Carpe Diem: seize the day.
We lost Jimmy this week. We lost Dan, and Anne, and Richie this week. Jimmy’s motto was carpe diem, advice that seemed even more essential yet harder to follow when I was forced to seize each day from death’s grip. All around cancer, and death, and dying: this week, I would carpe diem not by doing, but by feeling. By not turning my back on that most inevitable and fearsome part of life. By venturing with friends and family into the wilderness of the unknown, and staying with them in their suffering.
Three days before he died, Dad and I visited Jimmy in hospice. His wife, my mom’s best friend from childhood, was reminiscing about her cross country travels with Jimmy, and she couldn’t remember the name of a mountain they had climbed by car. She described it, narrowed its location down to one of three states, and even remembered that it started with a p. We brainstormed and Googled, trying in vain to help her retrieve the memory.
For the first time in weeks, Jimmy had been alert enough to speak that evening. He called out the names of loved ones. Those big teasing blue eyes were still sealed shut; he had found a new way to tease us. Oh how we wanted to see those dancing pupils in pools clear as day. But he told us that he loved us, and told his wife and daughter that he didn’t have much time left. He knew what was going on. Maybe he would be the one to remember the name of the mountain.
Joanie went to his side and gently took his bruised hand. “Jimmy, do you remember the name of that mountain we’re talking about? Out West, we went to the top in the car? I can’t remember what it was called. You have the T-shirt at home. Do you know the name of the mountain?”
He had an answer. It was difficult to understand him as his voice was hoarse and weak and he could no longer form shapes with his mouth. She asked him again. “What did you say, Jimmy?”
With great effort and complete confidence he replied, “Yankee Stadium.”
We all laughed, in recognition. Instantly, we knew what was happening. We all do, deep within.
Jimmy confirmed for me what I’d always suspected about my mom’s last days. She too had suffered immeasurably and had to lie, locked in her world, for months on end. Mom wasn’t able to talk but used her deep liquid brown eyes to tell us where she was. I imagined that when she closed them, she went swimming. Underwater, she somersaulted back through her life, slowly turning through the memories, arms stretched before her and pulling sometimes my brother and me and oftentimes Dad, or maybe her cousins or Joanie to join her. She could live her life in there, the essence of it and not the grind, the fruit of it without the rind. Tumbling through space and time she could jump from the stoops of Brooklyn onto the cobblestones of Nantucket, or step off the old apartment elevator and onto the sands of my wedding beach. Now she could sail wherever her stream-of-consciousness tide took her in the flowy flowery pink dress she wore on the day we finally tied the knot…that is, until it transformed into her Catholic school uniform or her own wedding dress with the darts and the long satin sleeves. All significant, and yet all the same. All life, all love, all the things that rise in the mind to represent the life and the love because otherwise we cannot conceive of its enormity.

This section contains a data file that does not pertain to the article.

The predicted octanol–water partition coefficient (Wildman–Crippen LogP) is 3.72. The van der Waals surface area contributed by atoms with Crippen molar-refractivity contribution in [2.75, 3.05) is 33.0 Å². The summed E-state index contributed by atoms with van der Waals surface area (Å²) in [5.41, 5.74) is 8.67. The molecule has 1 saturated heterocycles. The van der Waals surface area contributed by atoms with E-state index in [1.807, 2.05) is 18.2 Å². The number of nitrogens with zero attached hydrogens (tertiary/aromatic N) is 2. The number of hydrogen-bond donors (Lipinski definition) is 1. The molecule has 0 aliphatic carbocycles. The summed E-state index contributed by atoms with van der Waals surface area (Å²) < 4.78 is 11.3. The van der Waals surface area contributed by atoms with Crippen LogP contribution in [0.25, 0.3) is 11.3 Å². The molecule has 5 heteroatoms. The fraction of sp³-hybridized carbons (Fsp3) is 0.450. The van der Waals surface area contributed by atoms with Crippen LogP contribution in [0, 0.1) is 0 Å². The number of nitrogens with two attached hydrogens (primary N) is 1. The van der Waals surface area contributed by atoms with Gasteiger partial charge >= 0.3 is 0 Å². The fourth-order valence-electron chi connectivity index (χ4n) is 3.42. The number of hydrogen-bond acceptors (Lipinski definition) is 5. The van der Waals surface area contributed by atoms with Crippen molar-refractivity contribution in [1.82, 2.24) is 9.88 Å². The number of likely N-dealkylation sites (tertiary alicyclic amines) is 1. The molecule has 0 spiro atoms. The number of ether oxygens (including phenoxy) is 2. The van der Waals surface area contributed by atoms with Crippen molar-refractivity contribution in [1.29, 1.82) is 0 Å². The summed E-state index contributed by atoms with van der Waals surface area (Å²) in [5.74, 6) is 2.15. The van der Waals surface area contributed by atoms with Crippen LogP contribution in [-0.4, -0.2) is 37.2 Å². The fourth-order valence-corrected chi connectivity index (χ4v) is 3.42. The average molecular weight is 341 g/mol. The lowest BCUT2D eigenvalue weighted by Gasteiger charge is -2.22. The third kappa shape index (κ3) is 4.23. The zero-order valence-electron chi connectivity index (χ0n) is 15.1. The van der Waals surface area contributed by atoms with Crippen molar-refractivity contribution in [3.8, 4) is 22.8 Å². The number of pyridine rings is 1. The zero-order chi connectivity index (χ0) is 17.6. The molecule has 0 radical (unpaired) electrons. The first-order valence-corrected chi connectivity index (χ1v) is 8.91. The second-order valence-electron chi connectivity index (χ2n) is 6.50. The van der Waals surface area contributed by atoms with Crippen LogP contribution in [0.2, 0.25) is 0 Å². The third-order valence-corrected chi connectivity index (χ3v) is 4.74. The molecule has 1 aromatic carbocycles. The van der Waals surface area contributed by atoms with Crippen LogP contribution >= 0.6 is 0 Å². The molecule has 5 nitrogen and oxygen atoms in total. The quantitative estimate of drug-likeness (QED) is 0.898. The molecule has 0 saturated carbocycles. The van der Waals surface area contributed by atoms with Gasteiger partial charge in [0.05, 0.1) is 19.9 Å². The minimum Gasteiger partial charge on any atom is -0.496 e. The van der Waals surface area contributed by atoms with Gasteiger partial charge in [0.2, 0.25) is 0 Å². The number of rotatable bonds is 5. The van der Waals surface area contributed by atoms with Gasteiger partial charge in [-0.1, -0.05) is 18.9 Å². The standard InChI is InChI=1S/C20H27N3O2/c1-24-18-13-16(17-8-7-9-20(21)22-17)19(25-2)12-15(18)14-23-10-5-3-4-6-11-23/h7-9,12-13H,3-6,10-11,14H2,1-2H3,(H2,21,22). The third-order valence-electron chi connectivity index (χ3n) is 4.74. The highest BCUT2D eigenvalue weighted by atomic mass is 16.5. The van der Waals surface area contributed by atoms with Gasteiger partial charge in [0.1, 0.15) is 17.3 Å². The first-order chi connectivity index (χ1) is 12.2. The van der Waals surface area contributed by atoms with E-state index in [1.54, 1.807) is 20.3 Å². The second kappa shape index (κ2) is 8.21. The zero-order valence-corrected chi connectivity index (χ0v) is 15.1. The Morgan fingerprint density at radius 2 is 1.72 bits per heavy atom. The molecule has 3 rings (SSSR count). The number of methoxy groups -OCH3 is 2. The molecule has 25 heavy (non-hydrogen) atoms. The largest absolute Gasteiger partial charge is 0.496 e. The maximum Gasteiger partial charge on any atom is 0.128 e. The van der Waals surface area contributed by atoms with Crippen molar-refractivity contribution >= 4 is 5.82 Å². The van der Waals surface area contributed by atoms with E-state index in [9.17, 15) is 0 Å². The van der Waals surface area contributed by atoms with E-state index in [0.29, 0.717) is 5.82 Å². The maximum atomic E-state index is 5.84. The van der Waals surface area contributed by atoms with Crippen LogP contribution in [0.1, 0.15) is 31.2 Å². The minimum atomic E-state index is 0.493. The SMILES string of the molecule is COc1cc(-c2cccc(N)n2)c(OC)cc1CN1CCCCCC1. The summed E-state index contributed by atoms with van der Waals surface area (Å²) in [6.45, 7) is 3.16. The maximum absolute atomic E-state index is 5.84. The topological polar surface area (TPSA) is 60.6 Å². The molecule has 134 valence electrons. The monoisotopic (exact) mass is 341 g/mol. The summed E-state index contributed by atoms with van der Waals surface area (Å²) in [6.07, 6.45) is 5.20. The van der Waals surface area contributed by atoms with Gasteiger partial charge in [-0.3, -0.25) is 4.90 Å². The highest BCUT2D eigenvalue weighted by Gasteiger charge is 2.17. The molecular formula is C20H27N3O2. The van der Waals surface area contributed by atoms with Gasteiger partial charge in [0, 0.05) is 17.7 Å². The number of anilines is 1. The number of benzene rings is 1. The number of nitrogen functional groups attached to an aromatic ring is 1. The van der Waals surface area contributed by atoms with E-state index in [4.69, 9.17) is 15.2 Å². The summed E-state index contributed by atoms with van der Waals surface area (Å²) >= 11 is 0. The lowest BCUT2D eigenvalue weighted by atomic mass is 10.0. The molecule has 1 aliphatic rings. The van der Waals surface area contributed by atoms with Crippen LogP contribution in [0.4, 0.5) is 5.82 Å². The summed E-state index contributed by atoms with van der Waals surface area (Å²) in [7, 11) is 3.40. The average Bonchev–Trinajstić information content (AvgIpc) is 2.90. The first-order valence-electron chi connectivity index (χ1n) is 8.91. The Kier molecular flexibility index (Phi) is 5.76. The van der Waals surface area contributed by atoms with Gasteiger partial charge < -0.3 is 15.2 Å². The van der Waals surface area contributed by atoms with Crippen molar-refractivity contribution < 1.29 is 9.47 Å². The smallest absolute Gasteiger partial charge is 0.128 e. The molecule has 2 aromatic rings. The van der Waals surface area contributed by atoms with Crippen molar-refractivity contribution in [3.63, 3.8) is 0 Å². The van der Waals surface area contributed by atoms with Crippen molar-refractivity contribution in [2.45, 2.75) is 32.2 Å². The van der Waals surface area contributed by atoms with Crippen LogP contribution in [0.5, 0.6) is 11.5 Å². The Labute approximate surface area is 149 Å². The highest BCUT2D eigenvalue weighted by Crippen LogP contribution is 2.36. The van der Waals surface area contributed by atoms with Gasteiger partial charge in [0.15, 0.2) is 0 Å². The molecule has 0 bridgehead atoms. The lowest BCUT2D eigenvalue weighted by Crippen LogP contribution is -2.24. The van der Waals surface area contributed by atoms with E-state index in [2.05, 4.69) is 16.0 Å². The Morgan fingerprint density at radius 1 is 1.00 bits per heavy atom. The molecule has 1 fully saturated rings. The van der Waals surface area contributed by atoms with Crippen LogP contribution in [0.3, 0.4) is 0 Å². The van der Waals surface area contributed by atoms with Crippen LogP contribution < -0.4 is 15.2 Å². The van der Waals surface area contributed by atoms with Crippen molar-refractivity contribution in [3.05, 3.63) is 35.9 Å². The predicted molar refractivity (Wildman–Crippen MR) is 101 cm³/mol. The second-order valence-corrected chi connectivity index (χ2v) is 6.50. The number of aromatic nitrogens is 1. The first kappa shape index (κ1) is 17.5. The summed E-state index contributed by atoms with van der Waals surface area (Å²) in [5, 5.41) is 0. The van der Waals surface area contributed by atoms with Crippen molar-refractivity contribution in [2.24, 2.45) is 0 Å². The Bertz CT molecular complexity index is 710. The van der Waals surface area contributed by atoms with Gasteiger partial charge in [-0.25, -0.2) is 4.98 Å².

Jimmy was able to voice what I knew, what we all know in dreams. That Nantucket was Brooklyn, that Coney Island was King Kullen, that Crest Road was Conselyea Street. What is that mountain we climbed? Yankee Stadium. The Pike’s Peak of the Bronx, where Jimmy grew up. A rising landmark, not always visible but ever present, defining the landscape and drawing him in. Like water to the riverbed, radio broadcasts rolled down to the streets bringing life to the people, to a Bronx kid in awe of the stadium that had marked the land of his heart. When he went, what a peak! This mountain would rise on the map of his life for all time, to be revisited for real or in dreams or in near-death or death.
Tomorrow will be 23 months since the volcanic mountain on our map, Superstorm Sandy. Like the House that Ruth Built, our house will still be our house when it is reincarnated. Though new, it will still carry in its bones all the events and people that made it a home, all the cheers and catcalls of our lives inside. Even unfinished, our old/new home has already become an even more significant landmark in our lives, one we will have climbed for over two years to reach—and one we will, fittingly, have to climb fifteen steps to enter every day we come home. A perfect reminder that this is just one of the mountains on a map already marked by our mothers’ deaths as well as our marriage, Bear Mountain, Machu Picchu, and a pilgrimage to the top of Croagh Patrick.
Because I live with chronic pain it is a triumph each time I am able to reach a peak. Sandy is just one of the mountains defined on my map not by distance or altitude but by the depth and significance and hardship of the journey—and by the human chain that helped me up. It is all big, all of our landscapes with all of our mountains, and looking back it will only matter that we lived it, and we lived it with those we love.
We are just weeks from home now. Jimmy, thank you for reminding me to live through every experience, to carpe diem even (especially) in times of fear and loss. Every day I seize the day I am a step closer, not only to home, but to trust and wholeness and to peace.
I wish eternal peace to the dear ones who have climbed that last mountain. May their families find solace in the streams they send down, to fill our dry beds with water and dreams and life.
RIP Matthew, Stephen, Dan, Anne, Richie, and Jimmy.